The Crafting of Traditional Vegetable Tanned Huarache Footwear Leather

Unlike most mainstream footwear, Mexican Huarache footwear leather is still vegetable tanned using wood. Fewer tanneries in the world still offer vegetable tanned leathers because of the slower tanning process and higher costs of the natural raw materials used.

The natural benefits of vegetable tanned leather are:

1. The organic tanning process is non toxic and has a much lesser impact on the environment and the health of the tanners (chrome tannery workers have a 20%-50% higher chance of cancer risk).

2. The leather maintains some of its natural qualities to stretch and adapt to your foot shape.


A few months ago in a post titled “Taller De Curtiduria González – Vegetable Tanning the Best Huarache Leathers” I introduced Jesús and Antonio González the father and son tanners in Colima, Mexico who still practice this traditional and centuries old tanning method and unlike many modern tanneries still tan by hand.


The González tannery offers a variety of hides from goat to pig and they also tan single hides for individual customers. But their mostly tanned leather is bovine which is the leather used to make Huaraches.

Their most popular item is bull leather which is tanned with the pod of local “Cascalote” vine. Bull leather is traditionally used to make Huarache soles, while Cow leather is used to make the Huarache uppers.

As many tanners are very guarded about revealing their process, I consider myself very lucky to have been so generously guided through their entire vegetable tanning process and gained greater awareness as to how Huarache leather is made.

What follows is a photo essay of the traditional vegetable leather tanning process used by the Gonzálezes in enough detail, that I have been hesitant to show it in its real and sometimes gory detail, for fear of damaging the appeal of Huaraches. But I believe that this quasi-handcrafted process and its end product are noble. As one of the most environmentally friendly tanning methods there is, traditional vegetable tanning should be promoted and hopefully increase in demand.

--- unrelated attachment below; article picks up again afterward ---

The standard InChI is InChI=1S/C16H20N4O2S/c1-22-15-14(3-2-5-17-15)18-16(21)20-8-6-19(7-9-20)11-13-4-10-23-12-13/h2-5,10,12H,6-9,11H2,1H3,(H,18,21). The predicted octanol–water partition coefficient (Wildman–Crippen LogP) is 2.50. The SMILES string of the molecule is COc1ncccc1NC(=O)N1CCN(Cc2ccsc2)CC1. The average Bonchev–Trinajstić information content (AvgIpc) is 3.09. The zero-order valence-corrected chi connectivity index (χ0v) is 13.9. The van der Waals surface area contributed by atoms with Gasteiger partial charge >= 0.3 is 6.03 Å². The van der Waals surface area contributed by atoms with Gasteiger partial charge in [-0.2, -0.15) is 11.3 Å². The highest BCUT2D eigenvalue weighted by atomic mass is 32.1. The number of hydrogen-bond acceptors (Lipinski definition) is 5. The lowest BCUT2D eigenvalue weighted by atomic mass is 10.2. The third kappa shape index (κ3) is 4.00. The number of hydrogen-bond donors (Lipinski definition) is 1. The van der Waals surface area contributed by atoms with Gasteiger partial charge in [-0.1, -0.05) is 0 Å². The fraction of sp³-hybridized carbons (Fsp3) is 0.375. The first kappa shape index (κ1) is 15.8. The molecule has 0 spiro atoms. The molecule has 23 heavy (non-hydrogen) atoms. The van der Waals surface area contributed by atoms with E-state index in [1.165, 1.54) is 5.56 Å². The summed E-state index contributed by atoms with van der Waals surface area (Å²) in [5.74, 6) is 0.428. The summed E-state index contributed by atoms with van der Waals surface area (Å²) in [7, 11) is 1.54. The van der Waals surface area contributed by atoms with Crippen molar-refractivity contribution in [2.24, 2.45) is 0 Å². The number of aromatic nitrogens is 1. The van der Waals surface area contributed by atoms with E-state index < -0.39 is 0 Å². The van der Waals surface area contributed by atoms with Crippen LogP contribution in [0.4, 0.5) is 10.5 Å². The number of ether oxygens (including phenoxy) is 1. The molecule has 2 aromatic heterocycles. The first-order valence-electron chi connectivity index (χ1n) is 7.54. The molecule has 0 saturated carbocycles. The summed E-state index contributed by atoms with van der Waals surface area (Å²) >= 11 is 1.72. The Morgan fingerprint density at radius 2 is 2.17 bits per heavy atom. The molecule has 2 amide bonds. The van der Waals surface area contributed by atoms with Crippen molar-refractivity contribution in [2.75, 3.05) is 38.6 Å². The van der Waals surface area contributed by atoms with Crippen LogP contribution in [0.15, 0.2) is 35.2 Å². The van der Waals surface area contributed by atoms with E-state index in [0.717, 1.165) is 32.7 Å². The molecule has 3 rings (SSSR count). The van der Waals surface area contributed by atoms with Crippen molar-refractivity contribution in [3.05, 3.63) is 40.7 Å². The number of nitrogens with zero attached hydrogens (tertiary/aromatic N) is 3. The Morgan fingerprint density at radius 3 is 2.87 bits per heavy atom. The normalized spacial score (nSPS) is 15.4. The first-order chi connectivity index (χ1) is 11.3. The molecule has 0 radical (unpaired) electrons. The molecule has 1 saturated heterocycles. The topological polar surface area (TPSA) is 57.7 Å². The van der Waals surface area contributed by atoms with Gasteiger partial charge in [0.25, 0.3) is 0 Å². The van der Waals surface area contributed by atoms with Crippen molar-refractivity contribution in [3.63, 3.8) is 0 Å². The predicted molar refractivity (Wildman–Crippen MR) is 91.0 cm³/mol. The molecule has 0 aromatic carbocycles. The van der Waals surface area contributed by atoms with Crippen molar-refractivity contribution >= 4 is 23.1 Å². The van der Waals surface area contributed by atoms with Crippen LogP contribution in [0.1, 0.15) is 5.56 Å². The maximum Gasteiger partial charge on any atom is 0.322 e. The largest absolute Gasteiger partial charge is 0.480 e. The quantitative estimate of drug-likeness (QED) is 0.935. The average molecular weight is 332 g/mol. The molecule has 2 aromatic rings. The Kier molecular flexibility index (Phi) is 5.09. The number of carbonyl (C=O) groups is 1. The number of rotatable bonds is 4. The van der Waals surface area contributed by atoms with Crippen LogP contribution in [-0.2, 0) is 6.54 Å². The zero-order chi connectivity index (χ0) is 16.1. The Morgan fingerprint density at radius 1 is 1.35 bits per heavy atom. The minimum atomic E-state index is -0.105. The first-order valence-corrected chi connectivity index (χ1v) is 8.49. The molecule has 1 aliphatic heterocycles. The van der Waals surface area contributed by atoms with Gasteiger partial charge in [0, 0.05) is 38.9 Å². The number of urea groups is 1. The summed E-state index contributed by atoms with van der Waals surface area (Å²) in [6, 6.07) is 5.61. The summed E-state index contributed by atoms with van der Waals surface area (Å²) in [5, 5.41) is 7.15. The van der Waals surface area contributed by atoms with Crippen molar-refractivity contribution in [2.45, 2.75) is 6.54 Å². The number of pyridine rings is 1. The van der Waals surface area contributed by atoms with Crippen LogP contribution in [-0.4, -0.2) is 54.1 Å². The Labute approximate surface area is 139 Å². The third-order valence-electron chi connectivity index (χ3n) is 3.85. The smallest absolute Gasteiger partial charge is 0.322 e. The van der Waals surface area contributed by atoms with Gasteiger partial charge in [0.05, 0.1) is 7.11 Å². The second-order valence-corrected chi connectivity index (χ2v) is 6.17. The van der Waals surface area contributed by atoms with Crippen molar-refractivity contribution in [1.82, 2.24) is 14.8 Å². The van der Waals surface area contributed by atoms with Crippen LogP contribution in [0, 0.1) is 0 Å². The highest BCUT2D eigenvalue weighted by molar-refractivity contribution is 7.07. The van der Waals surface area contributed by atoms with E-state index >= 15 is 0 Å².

WARNING: Tanning is the treatment of raw hide so that it remains stable and does not decompose. The photos in this post show the stark reality of the tanning environment that is necessary to provide the leather we use. Please be aware that the graphic nature of some images may be disturbing to some readers.

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Don Vincente and Don Lucas – Huaracheros From Atoyac, Jalisco

Vincente Torres Perez and Jacinto Lucas De La Cruz are the last remaining Huaracheros in Atoyac, Jalisco.

The Huaraches in Atoyac have the distinctively pointed soles. Srs. Torres and Lucas make many styles and their most popular are the “Tejido” in the “Finito” (fine weave) version.



The “Tejido Sencillo” Huarache with the “Fuerza” strip of leather on the toe.


And the “Tejido Sencillo” Huarache.



They also refurbish old Huaraches, something I have never seen before. In this case the customer wanted to keep the original leather sole and an new upper was woven into it.


All their Huaraches are made using the same traditional techniques using wooden mesquite lasts.


Many Huaraches are also made to measure.


All the strips of leather are softened in oil and water and left to dry overnight before weaving.


The workshop “Taller” where Don Vincente and Don Lucas work is about as authentic as it gets.


A cool open space with adobe walls and a thatched roof, old wooden tools and vegetable tanned leathers abounding.




They still had a child’s version to the traditional field Huarache the “Alcapoyo”. This Huarache style is one of the oldest and simplest styles. The likely successor of the “Pata de Gallo” and the design bridging that to the complex woven ones we see today.


For orders Don Vincente and Don Lucas can be reached at the following NEW number: 372.410.2115